Category Archives: Standardization

Automatically Update your MDT Reference Images

Typical workflow for handling reference images in MDT:

  1. Import OS install media from an ISO you downloaded off Technet / Microsoft Volume Licensing
  2. Build a task sequence to deploy it (I call this my Build Image task)
  3. Capture it to the Captures folder on your deployment share
  4. Import the captured OS
  5. Build a task sequence to deploy it (I call this my Deploy Image task)
This looks mundane, but doing steps 3, 4 and 5 sucks! Trying to remember exactly how you customized your task sequence is no way to live when it’d be way easier to re-use the existing Deploy Image task when updating your reference image.  I also would love it if I’m not the only one who can perform updates to reference images ….so I figured it all out and now I live happily every after!
It’s a little extra work up front, but here’s how you can turn updating your reference images into a one step process that anyone could perform:
  1. Create a script called Relocate.cmd in your Scripts directory off the Deployment Share that contains the following one-liner:
    • move /Y "%DEPLOYDRIVE%\Captures\%1.wim" "%DEPLOYDRIVE%\Operating Systems\%1"
  2. Create your Build Image task. Keep the ID short. For example, let’s say we’re deploying a general purpose Windows 8 image.  My Task Sequence ID that builds the reference image is 8_GP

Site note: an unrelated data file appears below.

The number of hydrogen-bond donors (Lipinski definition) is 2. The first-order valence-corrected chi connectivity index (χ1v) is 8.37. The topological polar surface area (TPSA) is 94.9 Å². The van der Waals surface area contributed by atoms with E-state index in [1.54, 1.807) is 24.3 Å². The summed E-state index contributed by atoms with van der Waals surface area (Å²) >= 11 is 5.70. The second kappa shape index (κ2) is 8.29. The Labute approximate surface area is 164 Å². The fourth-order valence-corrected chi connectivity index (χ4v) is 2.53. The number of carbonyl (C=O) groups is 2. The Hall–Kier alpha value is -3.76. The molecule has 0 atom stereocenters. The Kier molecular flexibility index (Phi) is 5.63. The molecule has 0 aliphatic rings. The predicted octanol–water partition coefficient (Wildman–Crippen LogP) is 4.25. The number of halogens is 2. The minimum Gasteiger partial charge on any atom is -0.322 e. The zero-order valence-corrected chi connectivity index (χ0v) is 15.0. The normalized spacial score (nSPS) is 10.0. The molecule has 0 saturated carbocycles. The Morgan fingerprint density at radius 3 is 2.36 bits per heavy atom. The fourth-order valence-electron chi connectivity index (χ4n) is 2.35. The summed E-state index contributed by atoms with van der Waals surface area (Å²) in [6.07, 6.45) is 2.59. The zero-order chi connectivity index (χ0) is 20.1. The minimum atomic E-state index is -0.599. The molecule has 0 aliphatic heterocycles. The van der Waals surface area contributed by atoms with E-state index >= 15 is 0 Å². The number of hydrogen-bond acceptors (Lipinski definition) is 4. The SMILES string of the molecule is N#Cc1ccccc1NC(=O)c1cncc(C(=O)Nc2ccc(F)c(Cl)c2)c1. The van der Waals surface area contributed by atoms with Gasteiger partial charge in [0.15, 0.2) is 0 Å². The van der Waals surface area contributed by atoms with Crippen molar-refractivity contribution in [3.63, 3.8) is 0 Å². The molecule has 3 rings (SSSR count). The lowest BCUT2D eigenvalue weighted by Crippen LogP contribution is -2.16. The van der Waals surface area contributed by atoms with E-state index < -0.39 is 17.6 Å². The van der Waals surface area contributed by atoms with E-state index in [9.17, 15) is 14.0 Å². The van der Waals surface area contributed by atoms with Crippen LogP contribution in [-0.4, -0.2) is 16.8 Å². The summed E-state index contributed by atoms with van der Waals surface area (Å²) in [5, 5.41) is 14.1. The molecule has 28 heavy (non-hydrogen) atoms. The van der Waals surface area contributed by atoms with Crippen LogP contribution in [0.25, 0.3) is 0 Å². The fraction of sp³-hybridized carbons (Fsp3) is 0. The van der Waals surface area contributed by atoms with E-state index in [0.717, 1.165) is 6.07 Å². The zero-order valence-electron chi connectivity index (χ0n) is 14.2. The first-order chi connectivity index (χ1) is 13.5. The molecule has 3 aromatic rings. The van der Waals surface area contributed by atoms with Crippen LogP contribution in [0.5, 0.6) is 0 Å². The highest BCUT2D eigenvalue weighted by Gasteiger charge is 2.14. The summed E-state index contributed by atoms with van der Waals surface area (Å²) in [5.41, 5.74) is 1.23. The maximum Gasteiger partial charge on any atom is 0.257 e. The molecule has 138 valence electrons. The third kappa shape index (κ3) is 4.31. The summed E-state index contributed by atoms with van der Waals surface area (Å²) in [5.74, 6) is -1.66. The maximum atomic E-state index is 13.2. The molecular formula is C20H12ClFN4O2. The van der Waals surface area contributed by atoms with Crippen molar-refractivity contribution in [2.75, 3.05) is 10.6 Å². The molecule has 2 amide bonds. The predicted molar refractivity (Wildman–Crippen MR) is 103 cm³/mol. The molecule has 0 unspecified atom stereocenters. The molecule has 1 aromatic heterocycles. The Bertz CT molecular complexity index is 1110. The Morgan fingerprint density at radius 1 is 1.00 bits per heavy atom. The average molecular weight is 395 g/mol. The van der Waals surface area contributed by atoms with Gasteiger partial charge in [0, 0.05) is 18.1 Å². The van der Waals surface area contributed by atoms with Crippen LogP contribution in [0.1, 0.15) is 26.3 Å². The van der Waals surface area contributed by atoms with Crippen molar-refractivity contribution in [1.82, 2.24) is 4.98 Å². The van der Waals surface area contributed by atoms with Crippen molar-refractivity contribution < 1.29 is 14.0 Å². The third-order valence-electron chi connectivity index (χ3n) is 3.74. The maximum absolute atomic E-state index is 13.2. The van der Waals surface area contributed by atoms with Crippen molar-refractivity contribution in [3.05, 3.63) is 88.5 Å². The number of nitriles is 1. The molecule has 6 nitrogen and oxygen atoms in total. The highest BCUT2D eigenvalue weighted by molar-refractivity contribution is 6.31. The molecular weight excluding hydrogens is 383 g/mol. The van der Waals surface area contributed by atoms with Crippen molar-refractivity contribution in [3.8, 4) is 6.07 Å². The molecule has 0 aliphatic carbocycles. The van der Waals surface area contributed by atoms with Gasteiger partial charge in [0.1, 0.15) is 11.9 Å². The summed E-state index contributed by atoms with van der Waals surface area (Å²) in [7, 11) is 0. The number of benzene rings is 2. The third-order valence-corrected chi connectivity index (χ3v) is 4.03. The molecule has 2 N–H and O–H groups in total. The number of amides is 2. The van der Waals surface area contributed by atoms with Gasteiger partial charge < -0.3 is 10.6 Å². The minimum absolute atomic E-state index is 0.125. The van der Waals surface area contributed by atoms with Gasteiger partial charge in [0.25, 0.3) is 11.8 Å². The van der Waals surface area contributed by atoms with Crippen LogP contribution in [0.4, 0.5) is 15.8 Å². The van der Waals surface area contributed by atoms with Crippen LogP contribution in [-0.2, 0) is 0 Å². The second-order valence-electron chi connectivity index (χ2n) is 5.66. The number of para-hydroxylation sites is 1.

3. Run this task sequence and capture your reference image. Make sure to save it to the Captures folder and name it after your task sequence. For my example, this is .\Captures\8_GP.wim
  4. This one time, you’ll need to use the Import Operating System wizard. Be sure to name the folder for this operating system to match your task sequence that builds the reference image. For my example, I have .\Operating Systems\8_GP\8_GP.wim
  5. Go back into your Build task sequence and add a custom task that runs the following command as the final step (you don’t need to set the Start In value):
    • cmd /? %SCRIPTROOT%\Relocate.cmd %TaskSequenceID%

      Note: Do to ever-vigilent WordPress Security, I had to change out the letter C to a question mark. Pleaee change it back when trying on your own.

  6. Create your new Deploy Image task sequence using the OS from the previous step. I recommend that for your Task Sequence ID you use something like 8_GP_DEPLOY